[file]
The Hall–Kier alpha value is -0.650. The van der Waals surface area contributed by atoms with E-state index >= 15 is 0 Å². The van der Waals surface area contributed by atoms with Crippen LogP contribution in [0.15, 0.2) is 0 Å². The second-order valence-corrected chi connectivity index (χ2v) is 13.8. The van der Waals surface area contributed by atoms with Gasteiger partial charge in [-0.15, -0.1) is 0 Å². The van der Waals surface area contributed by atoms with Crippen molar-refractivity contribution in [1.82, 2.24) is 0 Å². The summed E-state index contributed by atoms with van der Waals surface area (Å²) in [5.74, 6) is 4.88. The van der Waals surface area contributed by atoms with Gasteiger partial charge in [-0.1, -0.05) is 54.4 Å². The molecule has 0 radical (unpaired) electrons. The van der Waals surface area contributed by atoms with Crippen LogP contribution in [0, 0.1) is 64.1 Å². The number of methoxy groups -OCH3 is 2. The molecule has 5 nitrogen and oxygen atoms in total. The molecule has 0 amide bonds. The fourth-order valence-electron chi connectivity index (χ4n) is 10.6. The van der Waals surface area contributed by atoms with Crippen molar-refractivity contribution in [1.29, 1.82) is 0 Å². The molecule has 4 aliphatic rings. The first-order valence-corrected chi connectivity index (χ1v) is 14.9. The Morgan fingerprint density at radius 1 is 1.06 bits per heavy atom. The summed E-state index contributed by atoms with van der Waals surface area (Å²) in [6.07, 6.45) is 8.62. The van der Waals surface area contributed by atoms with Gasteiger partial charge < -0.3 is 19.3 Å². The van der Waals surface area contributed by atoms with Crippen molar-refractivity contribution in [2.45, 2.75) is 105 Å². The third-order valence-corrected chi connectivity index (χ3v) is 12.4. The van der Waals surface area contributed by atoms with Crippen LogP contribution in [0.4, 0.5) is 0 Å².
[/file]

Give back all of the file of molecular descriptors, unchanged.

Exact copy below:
The Hall–Kier alpha value is -0.650. The van der Waals surface area contributed by atoms with E-state index >= 15 is 0 Å². The van der Waals surface area contributed by atoms with Crippen LogP contribution in [0.15, 0.2) is 0 Å². The second-order valence-corrected chi connectivity index (χ2v) is 13.8. The van der Waals surface area contributed by atoms with Gasteiger partial charge in [-0.15, -0.1) is 0 Å². The van der Waals surface area contributed by atoms with Crippen molar-refractivity contribution in [1.82, 2.24) is 0 Å². The summed E-state index contributed by atoms with van der Waals surface area (Å²) in [5.74, 6) is 4.88. The van der Waals surface area contributed by atoms with Gasteiger partial charge in [-0.1, -0.05) is 54.4 Å². The molecule has 0 radical (unpaired) electrons. The van der Waals surface area contributed by atoms with Crippen LogP contribution in [0, 0.1) is 64.1 Å². The number of methoxy groups -OCH3 is 2. The molecule has 5 nitrogen and oxygen atoms in total. The molecule has 0 amide bonds. The fourth-order valence-electron chi connectivity index (χ4n) is 10.6. The van der Waals surface area contributed by atoms with Crippen molar-refractivity contribution in [1.29, 1.82) is 0 Å². The molecule has 4 aliphatic rings. The first-order valence-corrected chi connectivity index (χ1v) is 14.9. The Morgan fingerprint density at radius 1 is 1.06 bits per heavy atom. The summed E-state index contributed by atoms with van der Waals surface area (Å²) in [6.07, 6.45) is 8.62. The van der Waals surface area contributed by atoms with Gasteiger partial charge < -0.3 is 19.3 Å². The van der Waals surface area contributed by atoms with Crippen molar-refractivity contribution in [2.45, 2.75) is 105 Å². The third-order valence-corrected chi connectivity index (χ3v) is 12.4. The van der Waals surface area contributed by atoms with Crippen LogP contribution in [0.4, 0.5) is 0 Å².